Donovan Dugan

  2. @Donovan

    Very good point, Donovan. This is very embryonic for me, as I tried to express. So, I doubt that I could faithfully represent or expound upon a position that isn't fully my own (at least not yet). I'm interested in your points about Christ's personal ministry. In particular, the example of the fig tree really stands out to me. However, also the point made in the Lausanne paper about Genesis 1-2 and Rev. 21-22 is quite powerful. Also, the image of Romans 8 and all creation longing to be redeemed is difficult to get away from.

    If we embrace a fuller, more biblically comprehensive definition of "gospel" (cf:, then I think it is easier to consider "creation care" as at least a component of a missional life. If our view of the gospel is too narrow, if we think God is only working to get people to walk aisles and sign pledge cards (so to speak), then there will be no place for it. But then, there'd be no place for a lot of things.

    So, I'm not sure. I'm really grateful for your response because it is giving me very helpful insights to think about. Again, especially the fig tree. You've hit on something there. What? I'm not sure. But definitely something.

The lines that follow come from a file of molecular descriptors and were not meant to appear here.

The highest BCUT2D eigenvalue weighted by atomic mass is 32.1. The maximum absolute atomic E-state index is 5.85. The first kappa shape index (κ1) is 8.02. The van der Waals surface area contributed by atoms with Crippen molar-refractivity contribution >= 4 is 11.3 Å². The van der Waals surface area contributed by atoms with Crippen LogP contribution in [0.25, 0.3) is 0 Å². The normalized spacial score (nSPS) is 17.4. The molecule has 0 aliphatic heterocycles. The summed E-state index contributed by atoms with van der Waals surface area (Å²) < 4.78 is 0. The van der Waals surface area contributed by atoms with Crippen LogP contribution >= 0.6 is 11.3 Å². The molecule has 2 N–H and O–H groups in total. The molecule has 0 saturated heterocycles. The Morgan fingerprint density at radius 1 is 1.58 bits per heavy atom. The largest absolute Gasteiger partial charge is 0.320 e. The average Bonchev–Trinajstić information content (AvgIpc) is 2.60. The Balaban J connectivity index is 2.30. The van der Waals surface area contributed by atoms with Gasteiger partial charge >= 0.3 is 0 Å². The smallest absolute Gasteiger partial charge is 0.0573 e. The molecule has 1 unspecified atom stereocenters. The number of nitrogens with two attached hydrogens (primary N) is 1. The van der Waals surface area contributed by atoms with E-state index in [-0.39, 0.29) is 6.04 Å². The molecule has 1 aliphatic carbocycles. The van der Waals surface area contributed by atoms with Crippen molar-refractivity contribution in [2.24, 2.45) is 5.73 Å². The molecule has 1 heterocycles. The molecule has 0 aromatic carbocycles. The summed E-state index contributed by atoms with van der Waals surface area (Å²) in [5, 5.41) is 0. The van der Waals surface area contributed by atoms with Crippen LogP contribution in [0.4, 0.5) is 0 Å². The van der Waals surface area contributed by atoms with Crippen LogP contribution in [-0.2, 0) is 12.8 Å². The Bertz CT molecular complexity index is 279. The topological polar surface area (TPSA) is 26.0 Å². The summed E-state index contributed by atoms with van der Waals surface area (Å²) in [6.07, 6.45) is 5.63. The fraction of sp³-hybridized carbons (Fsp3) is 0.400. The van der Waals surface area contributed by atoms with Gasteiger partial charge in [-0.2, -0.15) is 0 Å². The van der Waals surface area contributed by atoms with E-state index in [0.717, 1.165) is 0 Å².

3. Daniel Fuentes10:02 AM

    If i can interject a totally new idea that only strengthens the idea of caring for God's creation.

    Many followers of Christ believe that God actively created the earth and everything in it. This is very true, but to only stop there we miss out on the benefit of understanding God's Providence.

    Creation was made to point to God and who he is. To only give God credit for what he made (past tense) falls short. This idea isn't the fullness. God is actively keeping creation in existence. This is His providence. He continues to keep this computer a computer. Now, now, now, and now. He keeps creation running. To only worship God for what he made, makes God uninvolved. This is a Deistic form of worship.

    A fuller worship of God praises him not only for creating earth and everything in it, but for keeping everything together. Because of this, God shows how actively involved. I mean if God wasn't providential then Science doesn't even work. The scientific methods only work because God is providential.

    So we should actively pursue taking care of the world, because God actively involves himself in creation. This allows our works to share our faith. I take care of the poor, because I was poor and in need and God provided salvation for me. I give water to the thirsty, because I had a thirst for living water and Jesus gave me living water. I offer my body as a living sacrifice, because Jesus gave his body as a living sacrifice. I actively want to care for the earth, because we have a Father in Heaven that is actively involved in taking care of creation.